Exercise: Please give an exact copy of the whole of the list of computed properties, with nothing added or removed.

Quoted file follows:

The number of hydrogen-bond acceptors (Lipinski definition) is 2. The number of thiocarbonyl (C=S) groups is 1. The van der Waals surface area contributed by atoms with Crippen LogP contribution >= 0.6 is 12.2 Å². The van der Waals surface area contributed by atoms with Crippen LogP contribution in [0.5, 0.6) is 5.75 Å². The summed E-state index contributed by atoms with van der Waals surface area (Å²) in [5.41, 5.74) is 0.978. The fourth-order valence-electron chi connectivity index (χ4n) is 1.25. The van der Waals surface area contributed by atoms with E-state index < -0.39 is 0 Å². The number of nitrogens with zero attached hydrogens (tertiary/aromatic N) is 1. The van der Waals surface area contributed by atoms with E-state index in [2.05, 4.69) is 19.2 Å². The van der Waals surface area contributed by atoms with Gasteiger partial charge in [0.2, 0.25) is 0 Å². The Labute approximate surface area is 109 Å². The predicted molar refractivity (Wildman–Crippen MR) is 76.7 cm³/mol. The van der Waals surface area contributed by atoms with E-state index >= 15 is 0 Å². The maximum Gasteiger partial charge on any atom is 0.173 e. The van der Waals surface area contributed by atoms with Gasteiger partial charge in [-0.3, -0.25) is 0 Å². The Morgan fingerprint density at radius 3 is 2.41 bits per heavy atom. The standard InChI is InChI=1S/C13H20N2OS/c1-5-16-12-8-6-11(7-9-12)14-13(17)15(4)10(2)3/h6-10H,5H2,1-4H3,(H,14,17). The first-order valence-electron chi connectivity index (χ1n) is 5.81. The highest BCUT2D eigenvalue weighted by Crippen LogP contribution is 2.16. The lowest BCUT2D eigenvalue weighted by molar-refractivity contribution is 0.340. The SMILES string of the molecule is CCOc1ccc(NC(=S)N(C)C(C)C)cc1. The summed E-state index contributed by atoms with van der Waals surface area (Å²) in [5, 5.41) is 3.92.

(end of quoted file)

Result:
The number of hydrogen-bond acceptors (Lipinski definition) is 2. The number of thiocarbonyl (C=S) groups is 1. The van der Waals surface area contributed by atoms with Crippen LogP contribution >= 0.6 is 12.2 Å². The van der Waals surface area contributed by atoms with Crippen LogP contribution in [0.5, 0.6) is 5.75 Å². The summed E-state index contributed by atoms with van der Waals surface area (Å²) in [5.41, 5.74) is 0.978. The fourth-order valence-electron chi connectivity index (χ4n) is 1.25. The van der Waals surface area contributed by atoms with E-state index < -0.39 is 0 Å². The number of nitrogens with zero attached hydrogens (tertiary/aromatic N) is 1. The van der Waals surface area contributed by atoms with E-state index in [2.05, 4.69) is 19.2 Å². The van der Waals surface area contributed by atoms with Gasteiger partial charge in [0.2, 0.25) is 0 Å². The Labute approximate surface area is 109 Å². The predicted molar refractivity (Wildman–Crippen MR) is 76.7 cm³/mol. The van der Waals surface area contributed by atoms with E-state index >= 15 is 0 Å². The maximum Gasteiger partial charge on any atom is 0.173 e. The van der Waals surface area contributed by atoms with Gasteiger partial charge in [-0.3, -0.25) is 0 Å². The Morgan fingerprint density at radius 3 is 2.41 bits per heavy atom. The standard InChI is InChI=1S/C13H20N2OS/c1-5-16-12-8-6-11(7-9-12)14-13(17)15(4)10(2)3/h6-10H,5H2,1-4H3,(H,14,17). The first-order valence-electron chi connectivity index (χ1n) is 5.81. The highest BCUT2D eigenvalue weighted by Crippen LogP contribution is 2.16. The lowest BCUT2D eigenvalue weighted by molar-refractivity contribution is 0.340. The SMILES string of the molecule is CCOc1ccc(NC(=S)N(C)C(C)C)cc1. The summed E-state index contributed by atoms with van der Waals surface area (Å²) in [5, 5.41) is 3.92.